The six-foot-two, 190-pound Gauthier has been groomed as a national team goalie throughout his junior career, playing for the under-17 and under-18 squads, and two seasons ago represented the WHL in the CHL/NHL Top Prospects Game. But he fell off the world junior team radar last year, after being bypassed in the NHL draft in his first year of eligibility. Touted as one of the top North American goalies available, he attended the draft at Rogers Place in Vancouver and sat through the full seven rounds without hearing his name called. He used that draft-day disappointment as incentive to get himself better prepared when he resumed stopping pucks for a living.
“Looking back, that was probably the best thing that could have happened for my career,” Gauthier said. “To not get drafted made me realize I have another level left in the tank and my work ethic improved a lot over the last year since that happened and it made me a lot hungrier.
“l’ve never really had any adversity like that I’ve had to work through and I’m happy I came out on the other side of that. I think it helped me mature a lot more. It just humbled me a bit and made me realize I have to work for everything I get, nothing’s going to be handed to me.”
Having full-time Cougars goalie coach Taylor Dakers around the rink for constant feedback was a huge plus for Gauthier. The two were already familiar with each other, having met a few times at goalie camps in Calgary, and Gauthier said he and backup goalie Tyler Brennan reaped the benefits of having Dakers and his nine seasons of experience as a WHL coach.
“He was incredible in my development, when he came on full-time (last season) it was night and day compared to anything I’ve had in the past,” said Gauthier. “He just helped me be more mature, keeping my emotions in check all the time. He’s a pretty even-keeled guy who’s very of monotone with everything he does and that kind of rubbed off on me. In the past I had a bit of a temper on the ice and it would kind of make me lose focus of what needed to be done to win the game or give the team a chance and he’s helped me in that aspect. He’s helped me so much.”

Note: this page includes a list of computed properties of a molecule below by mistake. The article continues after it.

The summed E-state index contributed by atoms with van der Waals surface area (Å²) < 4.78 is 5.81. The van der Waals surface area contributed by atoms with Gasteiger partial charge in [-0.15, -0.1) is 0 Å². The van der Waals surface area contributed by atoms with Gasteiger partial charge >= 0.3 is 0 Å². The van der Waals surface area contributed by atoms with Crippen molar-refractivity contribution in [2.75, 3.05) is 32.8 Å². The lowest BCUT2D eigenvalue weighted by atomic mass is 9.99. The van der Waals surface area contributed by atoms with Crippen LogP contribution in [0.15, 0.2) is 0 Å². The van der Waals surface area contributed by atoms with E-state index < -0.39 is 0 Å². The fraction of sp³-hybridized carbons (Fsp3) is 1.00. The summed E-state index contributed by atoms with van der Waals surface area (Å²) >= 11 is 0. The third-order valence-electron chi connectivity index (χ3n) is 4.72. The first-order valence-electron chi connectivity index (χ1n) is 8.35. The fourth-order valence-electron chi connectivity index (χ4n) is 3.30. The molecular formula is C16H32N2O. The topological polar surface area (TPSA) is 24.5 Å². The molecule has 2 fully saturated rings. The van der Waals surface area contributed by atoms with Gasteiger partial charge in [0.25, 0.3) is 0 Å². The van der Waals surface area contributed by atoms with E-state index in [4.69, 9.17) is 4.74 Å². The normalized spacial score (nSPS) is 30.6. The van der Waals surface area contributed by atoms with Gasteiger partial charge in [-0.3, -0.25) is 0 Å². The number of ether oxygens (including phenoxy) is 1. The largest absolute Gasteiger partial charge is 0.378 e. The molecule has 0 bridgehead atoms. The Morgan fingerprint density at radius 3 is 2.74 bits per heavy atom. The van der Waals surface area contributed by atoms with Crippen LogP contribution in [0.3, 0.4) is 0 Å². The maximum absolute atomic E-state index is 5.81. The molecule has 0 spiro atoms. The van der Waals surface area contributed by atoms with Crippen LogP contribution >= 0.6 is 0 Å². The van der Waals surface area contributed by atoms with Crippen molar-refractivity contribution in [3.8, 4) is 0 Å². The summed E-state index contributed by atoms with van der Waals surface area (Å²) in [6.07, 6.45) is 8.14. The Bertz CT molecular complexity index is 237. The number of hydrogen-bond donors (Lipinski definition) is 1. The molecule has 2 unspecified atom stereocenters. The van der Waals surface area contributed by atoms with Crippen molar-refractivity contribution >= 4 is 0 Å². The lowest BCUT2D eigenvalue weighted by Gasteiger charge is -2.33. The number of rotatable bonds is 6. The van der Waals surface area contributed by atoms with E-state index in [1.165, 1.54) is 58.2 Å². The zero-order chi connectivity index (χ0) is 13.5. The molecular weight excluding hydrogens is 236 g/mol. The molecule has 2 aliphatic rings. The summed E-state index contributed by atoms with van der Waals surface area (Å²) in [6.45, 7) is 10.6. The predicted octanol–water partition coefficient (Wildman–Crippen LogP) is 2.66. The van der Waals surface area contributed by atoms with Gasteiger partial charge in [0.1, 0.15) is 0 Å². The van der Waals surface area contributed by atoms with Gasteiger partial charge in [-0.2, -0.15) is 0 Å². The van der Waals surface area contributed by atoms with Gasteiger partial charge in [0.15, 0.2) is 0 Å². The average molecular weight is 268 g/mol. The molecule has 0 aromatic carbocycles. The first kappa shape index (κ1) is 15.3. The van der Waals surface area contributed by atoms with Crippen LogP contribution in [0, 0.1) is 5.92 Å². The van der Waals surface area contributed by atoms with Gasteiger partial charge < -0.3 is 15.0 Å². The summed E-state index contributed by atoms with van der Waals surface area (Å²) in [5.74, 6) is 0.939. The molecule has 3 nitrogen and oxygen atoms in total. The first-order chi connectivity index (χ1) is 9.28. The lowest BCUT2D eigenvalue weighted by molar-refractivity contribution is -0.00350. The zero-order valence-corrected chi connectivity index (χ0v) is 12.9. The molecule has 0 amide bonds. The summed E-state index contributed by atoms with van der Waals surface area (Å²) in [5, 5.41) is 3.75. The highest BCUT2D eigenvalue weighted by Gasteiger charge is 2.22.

Mark Lamb shed his interim tag from the previous season and became the Cougars’ head coach last season and bred a defence-first culture that started to pay dividends for a team that lacked scoring talent.
“All through the year he was just, ‘wWorry about what you can control and trust the process,’ and we were getting better every day,” said Gauthier. “He just instilled a winning mentality into the team and I think we really started to believe that at the end of the year. We need to bring that coming into next year so we can have that right at the start of the year and we don’t find ourselves behind the 8-ball near the end of the season.”
The NHL has yet to announce when in June it will schedule its draft. Gauthier moved up in the rankings of North American goalies available in the draft, from 27that midterm to 19thby the end of the season. He’s the only Cougar player on NHL Central Scouting’s draft ranking list.
“Just because you don’t get (drafted) one year doesn’t mean you can’t get it the next,” he said. “It’s just another step in my career and hopefully it happens. If I not I’ll just do the same thing I did last summer. I’ll work hard, get better, and come to camp with a chip on my shoulder and show teams what they’re missing out on.”